Managing performance

So what has all this got to do with performance management and succession planning? Well, if a partner wants to retire, they need to get their capital back; possibly with some goodwill. This needs to be paid by the continuing partners or by a trade buyer. In both cases, the underlying issue is the same – what is the business worth? This is not an article on valuing law firms, but future income stream is key to any valuation method. Will the business continue to generate profits to justify the investment from the new owners? Key to the business being a success going forward is the ability of those at the helm to run it well, and to make a profit. This is where succession planning comes in. If you want to get a good price for your business when you come to retire, you need a business that someone wants to buy for the price you want to sell at. The best way to do that is to develop people to replace you. They will have the skills and the confidence to run the business and the desire to do it. The retiring partners will be able to feel that their capital is safe during the payout period. 

Succession planning is not just looking at who will replace you when you retire; it is looking at who can do a range of jobs across the practice, should someone leave, or fall under the metaphorical bus. In a standard law firm there are assistants, associates and partners. People want to progress, and the firm should want them to do so. If an associate leaves and there is not an assistant ready to be promoted to replace them, that is a problem. Similarly, if a partner leaves, is there an associate ready to move up? If not, you have to go into the market to recruit someone you do not know, who will need training in the firm’s systems, processes and culture. You may have to pay a hefty fee to a recruiter. You then have a time lag before they can join you, and all the fun of dealing with their restrictive covenants. Worse still is the message it sends to the assistants, who think there is no chance of promotion, and the only way they can make associate is to leave. That is how you lose your good people. If you think that they do not have the skills they need to be an associate, that is where performance management comes in.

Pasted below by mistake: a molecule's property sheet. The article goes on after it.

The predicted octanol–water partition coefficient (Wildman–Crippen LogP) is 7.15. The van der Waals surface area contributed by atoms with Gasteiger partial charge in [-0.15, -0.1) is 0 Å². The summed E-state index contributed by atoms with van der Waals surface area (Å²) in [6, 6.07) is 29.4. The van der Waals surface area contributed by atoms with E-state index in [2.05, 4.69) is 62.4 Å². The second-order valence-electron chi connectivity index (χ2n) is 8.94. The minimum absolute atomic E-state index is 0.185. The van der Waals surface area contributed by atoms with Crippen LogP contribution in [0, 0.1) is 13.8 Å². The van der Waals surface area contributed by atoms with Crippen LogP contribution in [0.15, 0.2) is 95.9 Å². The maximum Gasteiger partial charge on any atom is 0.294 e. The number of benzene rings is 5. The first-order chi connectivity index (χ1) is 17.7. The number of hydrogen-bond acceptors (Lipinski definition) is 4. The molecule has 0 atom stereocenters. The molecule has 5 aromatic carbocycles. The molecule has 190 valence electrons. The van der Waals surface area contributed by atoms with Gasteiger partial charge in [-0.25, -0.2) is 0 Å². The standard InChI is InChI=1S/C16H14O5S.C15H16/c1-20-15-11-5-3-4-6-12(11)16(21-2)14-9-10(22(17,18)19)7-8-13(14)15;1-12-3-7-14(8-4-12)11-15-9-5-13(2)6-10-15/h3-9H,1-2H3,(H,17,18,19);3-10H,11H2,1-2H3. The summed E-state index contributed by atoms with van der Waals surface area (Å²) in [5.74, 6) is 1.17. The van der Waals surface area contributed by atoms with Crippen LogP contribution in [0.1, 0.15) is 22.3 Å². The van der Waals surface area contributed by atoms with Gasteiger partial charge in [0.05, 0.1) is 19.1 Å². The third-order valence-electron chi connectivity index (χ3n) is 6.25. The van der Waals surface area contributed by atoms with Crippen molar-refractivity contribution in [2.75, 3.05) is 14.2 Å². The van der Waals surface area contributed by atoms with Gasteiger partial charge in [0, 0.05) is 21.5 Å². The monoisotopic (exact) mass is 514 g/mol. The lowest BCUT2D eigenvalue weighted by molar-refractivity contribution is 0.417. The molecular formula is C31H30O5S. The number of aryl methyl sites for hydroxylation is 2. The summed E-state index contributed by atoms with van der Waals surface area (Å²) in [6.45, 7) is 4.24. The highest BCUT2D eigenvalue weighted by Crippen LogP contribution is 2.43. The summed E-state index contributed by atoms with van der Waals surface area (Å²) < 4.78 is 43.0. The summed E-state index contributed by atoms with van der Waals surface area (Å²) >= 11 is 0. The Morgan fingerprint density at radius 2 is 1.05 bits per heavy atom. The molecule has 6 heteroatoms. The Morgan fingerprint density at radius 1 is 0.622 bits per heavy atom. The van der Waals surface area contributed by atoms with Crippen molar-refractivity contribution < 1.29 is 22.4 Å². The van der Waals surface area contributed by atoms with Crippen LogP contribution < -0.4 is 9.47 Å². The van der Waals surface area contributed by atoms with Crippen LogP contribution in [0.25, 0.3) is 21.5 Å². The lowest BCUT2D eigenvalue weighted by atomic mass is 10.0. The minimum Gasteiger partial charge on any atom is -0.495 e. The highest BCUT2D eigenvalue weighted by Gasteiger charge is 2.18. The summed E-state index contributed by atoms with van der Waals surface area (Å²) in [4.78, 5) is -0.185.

I advocate this process strongly, but some doubters have raised the objection that if they train people, they only leave. This may be true, but a highly skilled and motivated person who leaves after three years and acts as an advocate for your firm must be better than someone who is less good and stays. As the old adage goes, the response to ‘What if I train them and they leave?’ is ‘What if you don’t, and they stay?’.

In most organisations, there are fewer senior positions, but having a pool of talented people available to fill them is not a problem. They may even grow the firm to create more senior positions.

Succession planning

If I have managed to persuade you that succession planning is key, the next point is how to achieve it. All law firms state somewhere that ‘our people are our greatest asset’. This is true; without the people you have no business. The process of recruitment, development, career progression and planned exit is a continuous one, and performance management is a key part of this.